Higher Energy Prices Fuel Employment Rise in the Industry

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Higher costs for fuel may be putting the pinch on many Americans' budgets, but the profits being generated from near-$4-a-gallon gasoline is driving a hiring boom within the energy industry.

Soaring quarterly profits at some of the nation's largest energy producers, including Halliburton, Baker Hughes and Schlumberger -- where profits from North American operations jumped sixfold in the three months ending in June -- have resulted in at least 17,200 new U.S. oilfield jobs during the quarter, reports The Wall Street Journal (subscription may be required).

Labor Department data from May show there were 413,500 jobs involving oil and gas extraction and the businesses that support the industry. More oil and gas extraction jobs were added in June, although updated data for supporting industry employment isn't yet available, the Journal notes.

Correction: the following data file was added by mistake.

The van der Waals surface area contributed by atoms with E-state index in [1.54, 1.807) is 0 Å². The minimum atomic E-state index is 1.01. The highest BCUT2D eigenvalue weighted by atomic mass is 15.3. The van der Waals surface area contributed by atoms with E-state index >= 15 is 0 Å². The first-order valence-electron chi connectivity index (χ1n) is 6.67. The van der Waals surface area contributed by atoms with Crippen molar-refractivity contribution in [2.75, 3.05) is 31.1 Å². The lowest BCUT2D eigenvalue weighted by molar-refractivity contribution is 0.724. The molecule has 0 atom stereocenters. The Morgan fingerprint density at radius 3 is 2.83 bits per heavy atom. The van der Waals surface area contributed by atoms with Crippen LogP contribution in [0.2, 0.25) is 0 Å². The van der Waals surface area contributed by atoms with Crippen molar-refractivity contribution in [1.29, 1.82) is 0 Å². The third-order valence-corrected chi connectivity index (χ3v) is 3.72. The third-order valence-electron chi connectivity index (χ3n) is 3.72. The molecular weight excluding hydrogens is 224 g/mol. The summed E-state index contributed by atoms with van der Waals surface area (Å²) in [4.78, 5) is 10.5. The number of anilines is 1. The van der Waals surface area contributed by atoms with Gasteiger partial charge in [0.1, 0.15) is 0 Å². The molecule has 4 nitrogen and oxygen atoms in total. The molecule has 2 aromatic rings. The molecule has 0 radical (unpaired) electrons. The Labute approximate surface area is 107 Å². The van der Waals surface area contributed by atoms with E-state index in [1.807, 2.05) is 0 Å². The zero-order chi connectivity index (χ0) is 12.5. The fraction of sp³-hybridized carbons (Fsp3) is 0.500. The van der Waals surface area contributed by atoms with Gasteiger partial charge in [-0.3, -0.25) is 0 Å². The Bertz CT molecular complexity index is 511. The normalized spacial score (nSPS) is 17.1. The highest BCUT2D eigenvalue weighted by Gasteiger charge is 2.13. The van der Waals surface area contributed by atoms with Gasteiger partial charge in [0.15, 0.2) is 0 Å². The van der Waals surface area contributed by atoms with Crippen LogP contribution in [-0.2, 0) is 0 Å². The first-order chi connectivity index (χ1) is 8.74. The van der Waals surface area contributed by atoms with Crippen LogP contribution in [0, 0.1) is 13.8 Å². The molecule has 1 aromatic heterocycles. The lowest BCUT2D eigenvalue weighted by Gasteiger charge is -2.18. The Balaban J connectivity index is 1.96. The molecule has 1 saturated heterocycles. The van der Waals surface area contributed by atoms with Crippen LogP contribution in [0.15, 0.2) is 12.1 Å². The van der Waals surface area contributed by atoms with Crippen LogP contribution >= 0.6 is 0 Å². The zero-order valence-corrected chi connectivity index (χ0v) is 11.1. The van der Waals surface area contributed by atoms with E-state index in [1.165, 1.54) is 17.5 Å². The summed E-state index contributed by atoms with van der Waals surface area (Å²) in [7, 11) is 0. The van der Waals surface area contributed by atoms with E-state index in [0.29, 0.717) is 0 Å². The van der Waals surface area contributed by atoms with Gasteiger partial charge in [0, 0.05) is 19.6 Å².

Though hiring in the sector is robust, it isn't sufficient to budge the nation's stubbornly high 9.2 percent overall unemployment rate.

Schlumberger Chief Executive Andrew Gould told the newspaper that he's concerned about a shortage of skilled workers as demand for energy exploration continues to rise.

"The ability to provide both North American and international markets with required people in a continued growth phase will be a challenge," Gould says.

Oil and gas industry employment in Texas is the highest it's been in the Lone Star State since 2008, the Houston Business Journal reports.

Total oil and gas industry employment in the state reached about 224,200 in June ­-- a 15 percent increase from a year ago, according to the Texas Petro Index.

That number is higher than employment figures reached at the peak of the industry's previous boom -- 223,200 in October 2008, the business weekly notes.

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